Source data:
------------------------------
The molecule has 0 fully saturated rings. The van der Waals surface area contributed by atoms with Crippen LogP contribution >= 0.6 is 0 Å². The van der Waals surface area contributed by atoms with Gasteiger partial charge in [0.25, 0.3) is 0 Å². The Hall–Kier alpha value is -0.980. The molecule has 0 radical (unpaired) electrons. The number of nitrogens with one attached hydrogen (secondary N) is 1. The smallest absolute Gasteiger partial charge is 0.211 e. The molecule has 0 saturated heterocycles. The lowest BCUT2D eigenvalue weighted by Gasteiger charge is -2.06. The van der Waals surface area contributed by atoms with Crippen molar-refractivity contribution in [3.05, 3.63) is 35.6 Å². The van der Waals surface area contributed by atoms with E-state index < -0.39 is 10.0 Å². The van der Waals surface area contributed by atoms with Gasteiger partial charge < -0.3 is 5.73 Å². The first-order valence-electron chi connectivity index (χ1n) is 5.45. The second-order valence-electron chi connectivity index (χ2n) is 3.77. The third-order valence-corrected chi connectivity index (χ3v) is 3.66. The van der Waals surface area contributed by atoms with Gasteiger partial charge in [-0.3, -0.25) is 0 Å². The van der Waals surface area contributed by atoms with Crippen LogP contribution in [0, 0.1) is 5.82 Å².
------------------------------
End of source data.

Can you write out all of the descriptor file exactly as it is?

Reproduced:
The molecule has 0 fully saturated rings. The van der Waals surface area contributed by atoms with Crippen LogP contribution >= 0.6 is 0 Å². The van der Waals surface area contributed by atoms with Gasteiger partial charge in [0.25, 0.3) is 0 Å². The Hall–Kier alpha value is -0.980. The molecule has 0 radical (unpaired) electrons. The number of nitrogens with one attached hydrogen (secondary N) is 1. The smallest absolute Gasteiger partial charge is 0.211 e. The molecule has 0 saturated heterocycles. The lowest BCUT2D eigenvalue weighted by Gasteiger charge is -2.06. The van der Waals surface area contributed by atoms with Crippen molar-refractivity contribution in [3.05, 3.63) is 35.6 Å². The van der Waals surface area contributed by atoms with E-state index < -0.39 is 10.0 Å². The van der Waals surface area contributed by atoms with Gasteiger partial charge < -0.3 is 5.73 Å². The first-order valence-electron chi connectivity index (χ1n) is 5.45. The second-order valence-electron chi connectivity index (χ2n) is 3.77. The third-order valence-corrected chi connectivity index (χ3v) is 3.66. The van der Waals surface area contributed by atoms with Gasteiger partial charge in [-0.3, -0.25) is 0 Å². The van der Waals surface area contributed by atoms with Crippen LogP contribution in [0, 0.1) is 5.82 Å².